Gladiolus undulatus

Wild gladiolus

Also known as:

Waved-flowered gladiolus

Family: Iridaceae

Origin: South Africa

Close up of white gladiolus flowers.
Flowers have six petals which taper into long and narrow tips.
Photo credit: Holly Cox

Regional Pest Management Plan (RPMP) status

  • Not a legally declared pest

View more about the RPMP statuses

General description

Erect perennial herb < 1.4 m tall. Corms are underground bulbs < 3 cm in diameter. Leaves are narrow, strap-like and mostly clustered near stem base, with red/purple sheaths. Flowers are white-cream, have tapering 'petals' with wavy margins and are borne in loose clusters on spikes in October – December.

What you need to know

Although wild gladiolus is not a legally declared pest plant, it may still be invasive in some situations. Consider lower risk alternatives for your garden, such as native plants.


Riparian areas, wetlands, coastal areas, sand dunes, grassland, disturbed sites, pasture, wasteland, gardens, roadsides.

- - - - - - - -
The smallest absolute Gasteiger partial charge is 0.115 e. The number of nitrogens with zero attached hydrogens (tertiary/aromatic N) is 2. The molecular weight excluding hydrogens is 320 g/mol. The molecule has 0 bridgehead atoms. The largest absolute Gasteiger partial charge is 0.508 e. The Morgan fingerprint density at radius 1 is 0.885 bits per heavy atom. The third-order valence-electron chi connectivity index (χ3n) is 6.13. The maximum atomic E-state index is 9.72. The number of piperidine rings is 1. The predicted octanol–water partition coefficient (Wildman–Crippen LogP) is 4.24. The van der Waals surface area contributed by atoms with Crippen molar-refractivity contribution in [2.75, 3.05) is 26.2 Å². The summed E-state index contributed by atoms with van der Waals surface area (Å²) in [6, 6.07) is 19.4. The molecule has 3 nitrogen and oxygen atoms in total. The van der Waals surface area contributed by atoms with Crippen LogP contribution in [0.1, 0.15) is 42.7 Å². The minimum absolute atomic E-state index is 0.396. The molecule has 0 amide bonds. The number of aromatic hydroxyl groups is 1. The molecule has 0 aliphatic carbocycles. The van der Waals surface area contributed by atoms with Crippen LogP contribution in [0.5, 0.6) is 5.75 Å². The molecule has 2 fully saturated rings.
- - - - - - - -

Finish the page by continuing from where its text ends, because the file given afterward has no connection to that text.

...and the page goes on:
Does not set seed in New Zealand. Vegetative spread from cormils, dispersed by water. Human-mediated dispersal through dumping of garden waste and movement of contaminated soil, vehicles and machinery.

Impact on environment

Can displace native vegetation and prevent native seedling recruitment.


Site Management

Follow up treated areas 3 times per year. Encourage natural regeneration of native plants or replant treated areas where possible after 2-3 treatments to establish dense ground cover and minimise reinvasion.

Recommended approaches

Physical control

Method: Dig out.

Plant parts requiring disposal: Underground bulbs and cormils.

Disposal options: Remove to greenwaste or landfill.


Biocontrol is currently not available for this species.

Community agrichemical control recommendations

Basic Growsafe certified: Foliar spray with 100ml glyphosate green per 10L of water after flowering.

Certified Handler/Experienced agrichemical user: Foliar spray with 100ml glyphosate green and 4g metsulfuron-methyl per 10L and 20ml penetrant at full leaf stage.

Caution: When using any herbicide or pesticide please read the label thoroughly to ensure that all instructions and safety requirements are followed.

A line of gladiolus plants alongside a house, leaning out of a metal fence.
Glasdiolus is an erect perennial herb that can grow up to 1.4 m tall.
Photo credit: Jonathan Boow
The root of the gladiolus.
Gladiolus re-grows each year from long-lived underground bulbs.
Photo credit: Jonathan Boow